A striking image of the preserved body of the famous tortoise Lonesome George has taken top spot in the RSPCA Young Photographer Awards 2018, and a gallery of beautiful shortlisted entries are available to view.
“I believe that George’s body is a powerful reminder to humankind as to how our actions can be devastating to animals”
The ‘Overall Winner’ of the prestigious competition was taken by 17-year-old Lucy Hutton from Northumberland. The powerful picture features the Pinta Island Galapagos tortoise, whose death marked the final extinction of his species. Lucy captured Lonesome George in the temperature-controlled room in the Charles Darwin Research Centre in the Galapagos, then entered him into the new Human Impact on Animals category.
Lucy said, “I’m so happy that my picture won. I am passionate about the conservation of endangered species and I believe that George’s body is a powerful reminder to humankind as to how our actions can be devastating to animals.
“It was quite a challenge to get this shot. I only had six minutes to get a photo without people in it, so just before we had to move on, I ran to the back of the room hoping to get the shot I’d imagined – and I did!”
Young people aged up to 18 were invited to capture the animal kingdom on camera or on their mobile device for this year’s awards. Lucy managed to beat off fierce competition with her photo that was singled out from the thousands of entries. The Overall Winner was chosen from the winners of nine categories including; Under 12 years, 12–15 years, 16–18 years, Portfolio, Picture Perfect Pets, The Human Impact on Animals and Mobile Phone and Devices.
The winning images across nine categories, including three different age groups, were announced during an awards ceremony hosted by wildlife expert and TV presenter Chris Packham at the Tower of London yesterday (Wednesday 19 December).
Judge and awards host Chris Packham said, “This photo of Lonesome George really stood out to all of us as it was a very powerful winning image. It told the story of species extinction through the tragic tale of an iconic creature which is recognised across the world.
“Taken in black and white, and by someone so young really increased its impact. The picture was very graphic, beautifully composed and was a stark reminder of the impact that humans can have on the natural world.
“I’ve been judging the RSPCA Young Photographer Awards since they started. It’s exciting to see it move with the times, particularly with a new category this year showing the human impact on animals and the welcome return of a pets category.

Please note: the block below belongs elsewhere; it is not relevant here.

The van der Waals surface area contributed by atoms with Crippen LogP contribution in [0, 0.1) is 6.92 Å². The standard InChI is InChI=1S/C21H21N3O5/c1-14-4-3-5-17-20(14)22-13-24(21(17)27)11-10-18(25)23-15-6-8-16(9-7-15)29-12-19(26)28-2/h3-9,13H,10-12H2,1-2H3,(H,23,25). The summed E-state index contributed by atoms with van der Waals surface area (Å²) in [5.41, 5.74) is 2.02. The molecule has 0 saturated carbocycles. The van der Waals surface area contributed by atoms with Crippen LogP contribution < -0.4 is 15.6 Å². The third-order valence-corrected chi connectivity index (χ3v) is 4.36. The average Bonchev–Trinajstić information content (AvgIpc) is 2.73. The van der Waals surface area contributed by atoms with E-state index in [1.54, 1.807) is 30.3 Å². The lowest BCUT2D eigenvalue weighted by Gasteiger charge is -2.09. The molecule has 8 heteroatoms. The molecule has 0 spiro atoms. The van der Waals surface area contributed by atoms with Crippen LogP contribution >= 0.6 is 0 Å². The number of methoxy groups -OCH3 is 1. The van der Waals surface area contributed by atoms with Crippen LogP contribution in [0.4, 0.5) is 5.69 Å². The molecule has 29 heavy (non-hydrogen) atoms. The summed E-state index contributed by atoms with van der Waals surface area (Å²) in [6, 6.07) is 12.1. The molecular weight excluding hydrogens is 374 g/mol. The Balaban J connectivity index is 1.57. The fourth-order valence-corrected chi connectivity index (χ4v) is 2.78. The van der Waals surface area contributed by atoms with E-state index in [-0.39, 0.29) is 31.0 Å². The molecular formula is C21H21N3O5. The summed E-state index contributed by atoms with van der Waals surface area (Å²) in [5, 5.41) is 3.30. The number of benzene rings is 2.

“We’re also pleased that the Mobile Phone and Devices category continues, because as no separate camera is required, this has really opened up the competition to almost anyone.”
Amongst the winners was the eye-catching picture ‘Best Friends’ which was singled out for the Judges’ Special Mention as well as winning the Under 12 Mobile Phone and Devices category. The close-up features the eyes of pet dog Willow and her owner Millie. Runner-up for the Picture Perfect Pets category was 17-year-old Sophie Bramall from Stafford, who captured an amusing picture of a pet cat enjoying a spray of water and called it ‘The fountain of life’.
Reflecting on the strength of the competition this year, Chris Packham added, “It’s nice to see so many creative photos of people’s pets and a range of wildlife in such a strong competition. It needs real imagination to make commonplace species interesting, showing that the photographer has been really innovative.
“The fantastic images we have seen this year range from creatures in the desert and pets at play to animals just getting on with their life in the wild. The competition is a great way for young people to go out and experience the environment around them.
“There are some beautiful pictures in this year’s winners’ gallery, with real talent shining through. This year’s entrants have been really creative and that is what we wanted to see.”
You can view all the winning images in the RSPCA Young Photographer Awards 2018 gallery.
Images by RSPCA